Knowing your target and what lies beyond has long been a golden rule of responsible hunting, but before pulling the trigger, today’s hunters should also consider what kind of ammo they are using.
Lead is toxic and, as they expand, lead bullets scatter fragments well beyond the point of entry. Wildlife can, in turn, ingest these fragments when they scavenge on leftover carcasses and gut piles. Birds, such as bald eagles and other raptors, are particularly vulnerable and even small amounts of lead can cause multiple health problems and even death. Although causing few animal deaths in Vermont, hunting with lead ammunition leaves the door open to accidently taking more than the intended animal.
Fortunately, there is an easy fix: the voluntarily use of lead-free ammunition. Without sacrificing performance, going lead-free prevents unintentional harm to wildlife. Knowing that lead particles in game meat are often too tiny to detect by sight, feel and taste, some hunters have also decided to make the switch because they are concerned they might be exposing family and friends to lead. Non-lead bullets and shot are often more effective than their traditional counterparts, and can also help hunters maximize the amount of meat they enjoy from their harvests.
Vermont Fish & Wildlife encourages hunters to voluntarily use non-lead ammunition. The department knows finding any hunting ammunition can, at times, be challenging.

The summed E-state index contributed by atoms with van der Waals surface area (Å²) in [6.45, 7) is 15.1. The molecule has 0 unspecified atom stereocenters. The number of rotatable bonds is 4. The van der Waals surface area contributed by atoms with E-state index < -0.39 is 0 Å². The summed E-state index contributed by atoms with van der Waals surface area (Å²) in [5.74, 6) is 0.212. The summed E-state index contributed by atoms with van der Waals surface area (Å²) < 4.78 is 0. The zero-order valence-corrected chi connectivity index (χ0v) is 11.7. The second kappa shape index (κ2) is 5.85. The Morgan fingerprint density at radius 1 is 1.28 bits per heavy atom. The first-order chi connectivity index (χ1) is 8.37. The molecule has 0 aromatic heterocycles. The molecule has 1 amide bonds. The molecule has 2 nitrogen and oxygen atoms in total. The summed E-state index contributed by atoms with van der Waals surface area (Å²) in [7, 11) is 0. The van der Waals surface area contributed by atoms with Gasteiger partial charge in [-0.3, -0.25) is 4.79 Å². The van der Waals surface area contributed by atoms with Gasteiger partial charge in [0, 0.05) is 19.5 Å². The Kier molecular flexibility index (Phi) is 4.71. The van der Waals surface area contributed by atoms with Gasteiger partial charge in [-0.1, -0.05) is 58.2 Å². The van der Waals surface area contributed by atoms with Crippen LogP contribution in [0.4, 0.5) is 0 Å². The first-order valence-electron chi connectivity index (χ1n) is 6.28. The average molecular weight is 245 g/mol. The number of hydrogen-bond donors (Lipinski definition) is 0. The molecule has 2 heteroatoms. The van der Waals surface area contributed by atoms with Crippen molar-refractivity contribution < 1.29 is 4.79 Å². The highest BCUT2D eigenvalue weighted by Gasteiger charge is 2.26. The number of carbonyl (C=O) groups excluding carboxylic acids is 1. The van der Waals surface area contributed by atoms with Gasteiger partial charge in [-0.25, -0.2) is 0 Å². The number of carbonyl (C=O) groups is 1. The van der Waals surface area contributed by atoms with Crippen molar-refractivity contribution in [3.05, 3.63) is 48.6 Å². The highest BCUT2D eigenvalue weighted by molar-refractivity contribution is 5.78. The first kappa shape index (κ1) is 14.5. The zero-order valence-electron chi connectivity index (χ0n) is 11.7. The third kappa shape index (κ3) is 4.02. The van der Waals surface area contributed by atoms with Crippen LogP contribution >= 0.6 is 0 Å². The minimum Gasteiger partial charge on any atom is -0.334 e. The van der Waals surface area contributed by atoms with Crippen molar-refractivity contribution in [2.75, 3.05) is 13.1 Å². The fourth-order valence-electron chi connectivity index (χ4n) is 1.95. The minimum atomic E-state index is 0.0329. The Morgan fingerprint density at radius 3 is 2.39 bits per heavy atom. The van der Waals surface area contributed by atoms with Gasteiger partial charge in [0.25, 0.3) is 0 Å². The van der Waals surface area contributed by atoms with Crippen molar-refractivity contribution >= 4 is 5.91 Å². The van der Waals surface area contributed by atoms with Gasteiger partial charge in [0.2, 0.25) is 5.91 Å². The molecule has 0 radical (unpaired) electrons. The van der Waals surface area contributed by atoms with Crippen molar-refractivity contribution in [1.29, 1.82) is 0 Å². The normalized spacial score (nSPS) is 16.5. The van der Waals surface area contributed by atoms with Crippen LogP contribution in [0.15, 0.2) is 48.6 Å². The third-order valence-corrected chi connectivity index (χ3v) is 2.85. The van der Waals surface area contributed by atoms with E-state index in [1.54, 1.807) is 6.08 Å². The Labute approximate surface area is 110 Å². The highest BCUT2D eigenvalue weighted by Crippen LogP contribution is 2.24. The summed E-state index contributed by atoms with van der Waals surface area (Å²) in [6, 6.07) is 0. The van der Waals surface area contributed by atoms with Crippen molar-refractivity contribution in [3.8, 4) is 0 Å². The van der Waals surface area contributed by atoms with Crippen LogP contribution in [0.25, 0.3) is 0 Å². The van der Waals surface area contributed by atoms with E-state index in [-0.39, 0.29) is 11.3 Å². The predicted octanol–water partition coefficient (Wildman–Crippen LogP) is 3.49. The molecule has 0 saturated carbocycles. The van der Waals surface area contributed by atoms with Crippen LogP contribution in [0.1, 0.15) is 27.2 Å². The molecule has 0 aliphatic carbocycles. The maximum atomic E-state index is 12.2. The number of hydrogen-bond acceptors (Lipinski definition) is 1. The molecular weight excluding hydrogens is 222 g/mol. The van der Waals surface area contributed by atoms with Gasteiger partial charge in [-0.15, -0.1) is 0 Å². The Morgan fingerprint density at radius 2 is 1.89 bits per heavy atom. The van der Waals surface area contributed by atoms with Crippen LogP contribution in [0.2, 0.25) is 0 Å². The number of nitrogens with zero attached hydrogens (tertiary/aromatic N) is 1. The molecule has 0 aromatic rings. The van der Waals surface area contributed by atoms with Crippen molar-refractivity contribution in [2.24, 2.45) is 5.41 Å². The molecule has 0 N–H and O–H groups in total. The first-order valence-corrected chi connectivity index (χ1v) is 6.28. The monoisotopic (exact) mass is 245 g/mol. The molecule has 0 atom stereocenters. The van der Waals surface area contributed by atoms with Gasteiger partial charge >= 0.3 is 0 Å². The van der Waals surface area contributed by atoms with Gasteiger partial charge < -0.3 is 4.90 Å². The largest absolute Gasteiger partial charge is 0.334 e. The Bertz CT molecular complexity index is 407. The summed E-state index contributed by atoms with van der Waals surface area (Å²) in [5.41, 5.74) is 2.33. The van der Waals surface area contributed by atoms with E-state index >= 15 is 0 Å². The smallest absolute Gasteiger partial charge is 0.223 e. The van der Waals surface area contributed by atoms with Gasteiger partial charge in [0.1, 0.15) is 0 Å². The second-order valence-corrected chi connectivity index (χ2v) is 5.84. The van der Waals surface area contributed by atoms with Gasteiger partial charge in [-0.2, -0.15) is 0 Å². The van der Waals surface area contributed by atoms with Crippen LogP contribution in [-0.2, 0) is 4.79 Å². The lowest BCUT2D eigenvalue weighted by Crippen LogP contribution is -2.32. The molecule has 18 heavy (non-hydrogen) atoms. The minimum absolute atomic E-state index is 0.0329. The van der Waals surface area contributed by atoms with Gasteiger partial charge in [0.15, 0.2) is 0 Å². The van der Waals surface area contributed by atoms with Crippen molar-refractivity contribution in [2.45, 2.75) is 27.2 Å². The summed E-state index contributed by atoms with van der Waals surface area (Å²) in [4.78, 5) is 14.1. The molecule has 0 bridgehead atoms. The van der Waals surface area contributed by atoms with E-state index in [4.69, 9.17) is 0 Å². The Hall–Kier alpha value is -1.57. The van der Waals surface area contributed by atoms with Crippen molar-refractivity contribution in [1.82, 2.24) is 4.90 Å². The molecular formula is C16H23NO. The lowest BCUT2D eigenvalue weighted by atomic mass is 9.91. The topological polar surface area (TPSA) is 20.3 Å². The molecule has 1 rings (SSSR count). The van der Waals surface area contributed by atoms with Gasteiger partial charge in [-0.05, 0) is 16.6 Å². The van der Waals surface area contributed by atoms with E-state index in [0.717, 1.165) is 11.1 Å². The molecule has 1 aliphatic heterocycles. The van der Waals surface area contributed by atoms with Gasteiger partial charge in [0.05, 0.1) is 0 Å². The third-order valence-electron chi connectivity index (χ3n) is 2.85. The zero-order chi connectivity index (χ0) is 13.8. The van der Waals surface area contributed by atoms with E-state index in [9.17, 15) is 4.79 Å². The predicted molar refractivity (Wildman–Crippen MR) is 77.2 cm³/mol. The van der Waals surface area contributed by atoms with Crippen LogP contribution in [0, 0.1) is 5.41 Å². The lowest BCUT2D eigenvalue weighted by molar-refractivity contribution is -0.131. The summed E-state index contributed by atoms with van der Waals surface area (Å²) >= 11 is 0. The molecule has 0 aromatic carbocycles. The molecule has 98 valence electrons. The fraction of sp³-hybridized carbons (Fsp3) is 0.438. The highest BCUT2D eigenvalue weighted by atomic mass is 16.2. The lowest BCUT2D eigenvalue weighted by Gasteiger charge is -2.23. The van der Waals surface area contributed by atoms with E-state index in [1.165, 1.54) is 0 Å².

Biting the Non-Lead Bullet is Easy
- Non-fragmenting solid copper and copper alloy bullets are factory loaded by most manufacturers in most popular big game hunting calibers.
- Solid copper and copper alloy bullets offer consistent expansion and excellent weight retention and, as a result, deliver deep penetration.
- Less fragmentation means less meat loss.
- Non-lead bullets are longer. Experts recommend reducing bullet grain size by 15–20% for comparable performance to your current lead bullet.
- Highly frangible (brittle), non-lead small caliber bullets are available for both centerfire and rimfire cartridges.
- Required for waterfowl hunting for over thirty years, non-lead shotshells now cover everything from woodcock to wild turkey. This includes .410.
A recovered .270 caliber copper jacket lead-core bullet (left) is heavily fragmented compared to the solid copper bullet (right) that retained its original shape upon impact.
Deer chest X-ray illustrating lead fragmentation of a rifle bullet.